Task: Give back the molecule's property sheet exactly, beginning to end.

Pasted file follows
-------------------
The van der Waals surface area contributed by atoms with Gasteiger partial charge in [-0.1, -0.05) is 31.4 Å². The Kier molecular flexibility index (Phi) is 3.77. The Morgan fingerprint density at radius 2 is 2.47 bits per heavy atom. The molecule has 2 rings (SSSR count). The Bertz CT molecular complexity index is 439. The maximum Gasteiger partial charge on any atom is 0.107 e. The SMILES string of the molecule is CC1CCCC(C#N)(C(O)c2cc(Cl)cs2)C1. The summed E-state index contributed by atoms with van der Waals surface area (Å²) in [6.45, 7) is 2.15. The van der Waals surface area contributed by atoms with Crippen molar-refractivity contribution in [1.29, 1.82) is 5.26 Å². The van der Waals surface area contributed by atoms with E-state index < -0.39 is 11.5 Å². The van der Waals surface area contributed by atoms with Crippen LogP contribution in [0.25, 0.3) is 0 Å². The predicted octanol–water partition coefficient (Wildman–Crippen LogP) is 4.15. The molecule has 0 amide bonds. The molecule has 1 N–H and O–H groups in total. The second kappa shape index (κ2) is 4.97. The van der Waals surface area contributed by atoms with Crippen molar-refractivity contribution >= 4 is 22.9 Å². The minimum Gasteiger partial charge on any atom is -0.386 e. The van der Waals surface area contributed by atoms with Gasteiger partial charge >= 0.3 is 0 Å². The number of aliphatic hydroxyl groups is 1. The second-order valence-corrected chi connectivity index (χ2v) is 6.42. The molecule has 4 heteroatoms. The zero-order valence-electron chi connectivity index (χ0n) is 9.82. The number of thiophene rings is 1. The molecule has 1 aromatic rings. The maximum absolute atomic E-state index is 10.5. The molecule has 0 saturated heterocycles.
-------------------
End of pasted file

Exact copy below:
The van der Waals surface area contributed by atoms with Gasteiger partial charge in [-0.1, -0.05) is 31.4 Å². The Kier molecular flexibility index (Phi) is 3.77. The Morgan fingerprint density at radius 2 is 2.47 bits per heavy atom. The molecule has 2 rings (SSSR count). The Bertz CT molecular complexity index is 439. The maximum Gasteiger partial charge on any atom is 0.107 e. The SMILES string of the molecule is CC1CCCC(C#N)(C(O)c2cc(Cl)cs2)C1. The summed E-state index contributed by atoms with van der Waals surface area (Å²) in [6.45, 7) is 2.15. The van der Waals surface area contributed by atoms with Crippen molar-refractivity contribution in [1.29, 1.82) is 5.26 Å². The van der Waals surface area contributed by atoms with E-state index < -0.39 is 11.5 Å². The van der Waals surface area contributed by atoms with Crippen LogP contribution in [0.25, 0.3) is 0 Å². The predicted octanol–water partition coefficient (Wildman–Crippen LogP) is 4.15. The molecule has 0 amide bonds. The molecule has 1 N–H and O–H groups in total. The second kappa shape index (κ2) is 4.97. The van der Waals surface area contributed by atoms with Crippen molar-refractivity contribution >= 4 is 22.9 Å². The minimum Gasteiger partial charge on any atom is -0.386 e. The van der Waals surface area contributed by atoms with Gasteiger partial charge >= 0.3 is 0 Å². The number of aliphatic hydroxyl groups is 1. The second-order valence-corrected chi connectivity index (χ2v) is 6.42. The molecule has 4 heteroatoms. The zero-order valence-electron chi connectivity index (χ0n) is 9.82. The number of thiophene rings is 1. The molecule has 1 aromatic rings. The maximum absolute atomic E-state index is 10.5. The molecule has 0 saturated heterocycles.